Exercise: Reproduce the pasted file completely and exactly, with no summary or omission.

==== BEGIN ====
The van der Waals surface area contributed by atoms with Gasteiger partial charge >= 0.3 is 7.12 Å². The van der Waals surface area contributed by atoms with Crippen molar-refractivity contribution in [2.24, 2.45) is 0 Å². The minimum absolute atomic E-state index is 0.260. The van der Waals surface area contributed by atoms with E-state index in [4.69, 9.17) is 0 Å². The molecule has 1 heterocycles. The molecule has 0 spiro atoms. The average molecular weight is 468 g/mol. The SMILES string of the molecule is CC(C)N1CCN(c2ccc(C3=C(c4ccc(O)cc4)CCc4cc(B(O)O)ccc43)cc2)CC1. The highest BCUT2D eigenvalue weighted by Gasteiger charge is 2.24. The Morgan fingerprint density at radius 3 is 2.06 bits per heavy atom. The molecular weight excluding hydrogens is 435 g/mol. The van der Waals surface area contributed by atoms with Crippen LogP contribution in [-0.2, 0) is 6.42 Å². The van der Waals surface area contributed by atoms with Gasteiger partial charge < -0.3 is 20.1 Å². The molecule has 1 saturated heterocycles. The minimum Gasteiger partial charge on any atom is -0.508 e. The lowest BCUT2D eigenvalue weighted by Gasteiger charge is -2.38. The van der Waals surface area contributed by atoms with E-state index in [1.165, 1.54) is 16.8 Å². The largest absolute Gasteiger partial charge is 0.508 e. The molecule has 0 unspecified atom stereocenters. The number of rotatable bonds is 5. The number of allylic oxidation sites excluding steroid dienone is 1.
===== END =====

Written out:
The van der Waals surface area contributed by atoms with Gasteiger partial charge >= 0.3 is 7.12 Å². The van der Waals surface area contributed by atoms with Crippen molar-refractivity contribution in [2.24, 2.45) is 0 Å². The minimum absolute atomic E-state index is 0.260. The van der Waals surface area contributed by atoms with E-state index in [4.69, 9.17) is 0 Å². The molecule has 1 heterocycles. The molecule has 0 spiro atoms. The average molecular weight is 468 g/mol. The SMILES string of the molecule is CC(C)N1CCN(c2ccc(C3=C(c4ccc(O)cc4)CCc4cc(B(O)O)ccc43)cc2)CC1. The highest BCUT2D eigenvalue weighted by Gasteiger charge is 2.24. The Morgan fingerprint density at radius 3 is 2.06 bits per heavy atom. The molecular weight excluding hydrogens is 435 g/mol. The van der Waals surface area contributed by atoms with Crippen LogP contribution in [-0.2, 0) is 6.42 Å². The van der Waals surface area contributed by atoms with Gasteiger partial charge < -0.3 is 20.1 Å². The molecule has 1 saturated heterocycles. The minimum Gasteiger partial charge on any atom is -0.508 e. The lowest BCUT2D eigenvalue weighted by Gasteiger charge is -2.38. The van der Waals surface area contributed by atoms with E-state index in [1.165, 1.54) is 16.8 Å². The largest absolute Gasteiger partial charge is 0.508 e. The molecule has 0 unspecified atom stereocenters. The number of rotatable bonds is 5. The number of allylic oxidation sites excluding steroid dienone is 1.